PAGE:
McCourt contrasts these boundary-challenging later stories with the more conventional (derivative?), humourous short stories, for example The O’Conors of Castle Conor, with an Irish setting – and a hapless English first person narrator/central protagonist – written earlier in Trollope’s career.  He implies that Trollope moved on from these as he sought more challenging subjects to address.

An aspect of Trollope’s writing that McCourt singles out for special praise is his ability to convey accurately Irish-English as it was spoken at the time. Unlike Thackeray and others who lacked Trollope’s experience of years immersed in the everyday speech of the Irish and who, therefore, reproduced the Anglicised pronunciation of Irish immigrants – resulting in a comic stage-Irish tongue, Trollope had an acute ear for the vernacular. He not only captured the pronunciation better than others, including some Irish writers, but also the peculiarities and turns of phrase which owe their origins to the old Gaelic tongue – for example the use of verbs to start sentences and the reflexive form, as in “It’s yourself is a good woman.” in The Macdermots of Ballycloran.

McCourt does note that Trollope’s lapses from and inconsistency in the use of Irish-English – slipping back into standard English – might be attributable to him not wishing to over-burden his English readership with a surfeit of Irish pronunciation to the detriment of the story’s flow. I wonder if McCourt is being generous here. In other areas (the name of Trumpeton Wood, which changes periodically as it recurs through the series of Palliser novels, springs to mind as a recent example I have come across) Trollope could be notably slapdash and careless – no doubt due to the speed at which he wrote. I imagine him skimming over such inconsistencies as he impatiently ploughed through the chore of re-reading proofs. If ever there was a writer in need of a good second pair of eyes over his work it was Trollope.

McCourt devotes a chapter to Trollope’s two late period Irish novels. The first of these, An Eye For An Eye, has a similarly tragic story to Trollope’s first novel The Macdermots of Ballycloran. Both of these tragedies use the wildness of the remote countryside of the west of Ireland – far from the metropolis of Dublin – to create atmosphere appropriate to the sombre material of their subjects. McCourt shows how the storyline in each – the Irish maid who is taken advantage of then abandoned by the English gentleman – can be seen as Trollope’s metaphor for the failure of the English Ascendancy and their representatives to fulfil their obligations to Ireland and the Irish. That Trollope manages to inject powerful drama into this conventional trope without spilling over into melodrama, as was fashionable amongst contemporary writers – is testament to his skills as a writer.  It is a powerful critique which McCourt considers avoids the pitfalls into which he suggests Trollope became embroiled when writing The Landleaguers, his last, unfinished novel. This, McCourt argues, presents a one-sided perspective – unlike Trollope’s previous Irish novels in which, even though his own Unionist views were clear, the alternate, Irish perspective was given space.  McCourt sees Trollope’s entrenched views, expressed without being confronted by the opposing view, as reactionary and to the detriment of the novel.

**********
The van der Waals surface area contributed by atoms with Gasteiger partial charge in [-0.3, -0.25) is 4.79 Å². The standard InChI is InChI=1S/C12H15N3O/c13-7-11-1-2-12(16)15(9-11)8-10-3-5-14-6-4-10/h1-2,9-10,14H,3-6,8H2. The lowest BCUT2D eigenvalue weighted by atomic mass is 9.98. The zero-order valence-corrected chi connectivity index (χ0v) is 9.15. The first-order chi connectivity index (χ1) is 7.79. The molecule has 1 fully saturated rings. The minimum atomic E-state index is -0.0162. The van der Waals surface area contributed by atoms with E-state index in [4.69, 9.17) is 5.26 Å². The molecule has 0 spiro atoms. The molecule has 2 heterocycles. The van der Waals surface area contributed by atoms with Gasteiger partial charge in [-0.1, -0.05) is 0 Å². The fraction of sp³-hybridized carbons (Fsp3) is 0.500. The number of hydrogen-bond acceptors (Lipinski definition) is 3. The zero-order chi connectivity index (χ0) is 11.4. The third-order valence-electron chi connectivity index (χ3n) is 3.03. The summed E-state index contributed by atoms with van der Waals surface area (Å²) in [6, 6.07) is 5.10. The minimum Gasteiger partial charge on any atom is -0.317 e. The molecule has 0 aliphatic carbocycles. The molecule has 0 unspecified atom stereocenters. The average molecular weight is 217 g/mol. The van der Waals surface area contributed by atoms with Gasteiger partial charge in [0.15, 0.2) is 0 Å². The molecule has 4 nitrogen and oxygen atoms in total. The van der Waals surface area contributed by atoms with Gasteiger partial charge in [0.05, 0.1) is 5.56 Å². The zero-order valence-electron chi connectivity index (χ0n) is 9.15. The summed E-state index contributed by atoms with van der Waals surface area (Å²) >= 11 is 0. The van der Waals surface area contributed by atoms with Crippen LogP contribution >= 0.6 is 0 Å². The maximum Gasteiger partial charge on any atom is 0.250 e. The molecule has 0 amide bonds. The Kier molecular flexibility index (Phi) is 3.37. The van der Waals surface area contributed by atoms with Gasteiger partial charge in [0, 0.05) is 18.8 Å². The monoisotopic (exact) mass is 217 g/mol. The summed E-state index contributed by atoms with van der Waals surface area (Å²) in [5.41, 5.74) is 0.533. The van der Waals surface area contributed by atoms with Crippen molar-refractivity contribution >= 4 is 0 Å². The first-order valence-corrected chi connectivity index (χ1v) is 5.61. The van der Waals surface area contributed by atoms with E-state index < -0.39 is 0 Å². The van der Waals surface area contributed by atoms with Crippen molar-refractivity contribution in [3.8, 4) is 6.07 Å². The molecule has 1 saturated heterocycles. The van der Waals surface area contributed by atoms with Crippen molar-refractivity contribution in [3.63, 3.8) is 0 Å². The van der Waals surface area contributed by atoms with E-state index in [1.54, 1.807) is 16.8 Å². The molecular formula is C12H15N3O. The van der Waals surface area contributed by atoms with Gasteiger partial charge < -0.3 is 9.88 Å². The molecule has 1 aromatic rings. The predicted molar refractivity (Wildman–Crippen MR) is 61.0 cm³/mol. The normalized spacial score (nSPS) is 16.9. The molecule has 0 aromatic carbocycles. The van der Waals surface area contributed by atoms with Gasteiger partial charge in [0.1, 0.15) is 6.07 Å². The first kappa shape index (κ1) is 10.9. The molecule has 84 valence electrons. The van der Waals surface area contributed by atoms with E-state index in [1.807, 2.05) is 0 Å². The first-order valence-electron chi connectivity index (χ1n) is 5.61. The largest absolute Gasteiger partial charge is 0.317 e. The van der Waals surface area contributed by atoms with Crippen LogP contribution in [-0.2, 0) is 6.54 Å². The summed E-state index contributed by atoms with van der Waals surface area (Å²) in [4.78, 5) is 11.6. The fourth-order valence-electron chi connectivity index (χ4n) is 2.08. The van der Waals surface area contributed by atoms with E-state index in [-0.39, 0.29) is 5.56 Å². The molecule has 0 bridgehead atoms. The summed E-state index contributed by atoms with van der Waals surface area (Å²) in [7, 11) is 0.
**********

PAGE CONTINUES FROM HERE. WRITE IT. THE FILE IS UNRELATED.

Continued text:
McCourt concludes his analysis of Trollope’s Irish writings by bringing it round in a full circle to consider the position of letters and the postal system, with which he found his first success in life on moving to Ireland. He notes that, as in Trollope’s wider body of fiction, letters often play a crucial, indeed at times pivotal, role. And the ability, or inability, to write a good letter is an unfailing guide to the inner-man or woman. Thus Thady in The Macdermots of Ballycloran fails to forestall his sister Feemy’s decision to elope with Captain Ussher because he cannot find the words to express himself in a letter to her, precipitating the tragedy which concludes with his own execution (itself a result of conclusions drawn as a result of another letter, sent anonymously this time by the Ribbonmen to Ussher’s successor).

McCourt ends by recognising that if Trollope lets him down through his adherence to views about Ireland with which, with the benefit of hindsight not available to Trollope, proved wrong-headed, “Trollope’s voice…emerges as an unusually dogged, courageous, and constant one, offering a series of fascinating (if often flawed) attempts to render the complex Irish realities as he came to understand them.” He says that, “Not only did Trollope succeed in his mediating role of helping his English readers to understand Ireland and question their own assumptions about the country, but his works also lead today’s readers to better comprehend the complexities of Victorian Ireland and to a richer grasp of English attitudes towards the country and its people.”

For me, McCourt also succeeds in his thorough and deeply, carefully thought through analysis. He challenges some of my preconceptions about Trollope and enlarges my understanding of him through his closely argued text. That, surely, is the hallmark of an important work of scholarship: to overturn some of the orthodoxies, out of which Trollope emerges with, if anything, greater stature as a man and a writer through this new and, importantly for this purpose, Irish perspective.